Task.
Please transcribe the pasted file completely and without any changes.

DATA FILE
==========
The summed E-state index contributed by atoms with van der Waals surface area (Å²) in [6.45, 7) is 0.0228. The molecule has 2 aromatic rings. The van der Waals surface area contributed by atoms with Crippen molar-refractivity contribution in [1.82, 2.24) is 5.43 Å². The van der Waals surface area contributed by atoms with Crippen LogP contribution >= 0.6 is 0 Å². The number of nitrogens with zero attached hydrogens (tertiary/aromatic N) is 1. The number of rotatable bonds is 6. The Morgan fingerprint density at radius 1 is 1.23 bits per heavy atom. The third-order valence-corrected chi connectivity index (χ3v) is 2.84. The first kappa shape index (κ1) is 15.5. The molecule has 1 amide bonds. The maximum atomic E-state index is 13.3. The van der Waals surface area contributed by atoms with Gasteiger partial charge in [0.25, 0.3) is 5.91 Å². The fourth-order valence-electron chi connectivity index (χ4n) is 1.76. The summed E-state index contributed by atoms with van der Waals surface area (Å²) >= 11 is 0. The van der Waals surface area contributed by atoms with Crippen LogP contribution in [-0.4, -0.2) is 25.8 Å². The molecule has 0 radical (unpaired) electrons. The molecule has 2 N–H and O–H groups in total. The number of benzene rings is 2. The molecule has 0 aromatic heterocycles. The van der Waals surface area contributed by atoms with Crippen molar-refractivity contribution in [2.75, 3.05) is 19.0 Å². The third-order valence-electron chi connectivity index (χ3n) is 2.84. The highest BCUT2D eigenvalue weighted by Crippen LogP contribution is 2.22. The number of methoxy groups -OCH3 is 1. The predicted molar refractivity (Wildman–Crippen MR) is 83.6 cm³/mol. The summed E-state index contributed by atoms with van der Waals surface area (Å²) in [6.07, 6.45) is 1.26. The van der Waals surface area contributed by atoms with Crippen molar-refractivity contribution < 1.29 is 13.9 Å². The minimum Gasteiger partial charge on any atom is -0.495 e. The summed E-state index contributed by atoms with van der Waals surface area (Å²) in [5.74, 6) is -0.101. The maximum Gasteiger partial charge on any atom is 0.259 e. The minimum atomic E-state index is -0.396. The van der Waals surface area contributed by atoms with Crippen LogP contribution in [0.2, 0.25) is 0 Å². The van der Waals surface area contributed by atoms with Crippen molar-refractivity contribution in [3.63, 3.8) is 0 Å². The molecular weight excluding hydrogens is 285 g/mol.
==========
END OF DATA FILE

The summed E-state index contributed by atoms with van der Waals surface area (Å²) in [6.45, 7) is 0.0228. The molecule has 2 aromatic rings. The van der Waals surface area contributed by atoms with Crippen molar-refractivity contribution in [1.82, 2.24) is 5.43 Å². The van der Waals surface area contributed by atoms with Crippen LogP contribution >= 0.6 is 0 Å². The number of nitrogens with zero attached hydrogens (tertiary/aromatic N) is 1. The number of rotatable bonds is 6. The Morgan fingerprint density at radius 1 is 1.23 bits per heavy atom. The third-order valence-corrected chi connectivity index (χ3v) is 2.84. The first kappa shape index (κ1) is 15.5. The molecule has 1 amide bonds. The maximum atomic E-state index is 13.3. The van der Waals surface area contributed by atoms with Gasteiger partial charge in [0.25, 0.3) is 5.91 Å². The fourth-order valence-electron chi connectivity index (χ4n) is 1.76. The summed E-state index contributed by atoms with van der Waals surface area (Å²) >= 11 is 0. The van der Waals surface area contributed by atoms with Crippen LogP contribution in [-0.4, -0.2) is 25.8 Å². The molecule has 0 radical (unpaired) electrons. The molecule has 2 N–H and O–H groups in total. The number of benzene rings is 2. The molecule has 0 aromatic heterocycles. The van der Waals surface area contributed by atoms with Crippen molar-refractivity contribution in [2.75, 3.05) is 19.0 Å². The third-order valence-electron chi connectivity index (χ3n) is 2.84. The highest BCUT2D eigenvalue weighted by Crippen LogP contribution is 2.22. The number of methoxy groups -OCH3 is 1. The predicted molar refractivity (Wildman–Crippen MR) is 83.6 cm³/mol. The summed E-state index contributed by atoms with van der Waals surface area (Å²) in [6.07, 6.45) is 1.26. The van der Waals surface area contributed by atoms with Crippen molar-refractivity contribution < 1.29 is 13.9 Å². The minimum Gasteiger partial charge on any atom is -0.495 e. The summed E-state index contributed by atoms with van der Waals surface area (Å²) in [5.74, 6) is -0.101. The maximum Gasteiger partial charge on any atom is 0.259 e. The minimum atomic E-state index is -0.396. The van der Waals surface area contributed by atoms with Crippen LogP contribution in [0.2, 0.25) is 0 Å². The van der Waals surface area contributed by atoms with Crippen molar-refractivity contribution in [3.63, 3.8) is 0 Å². The molecular weight excluding hydrogens is 285 g/mol.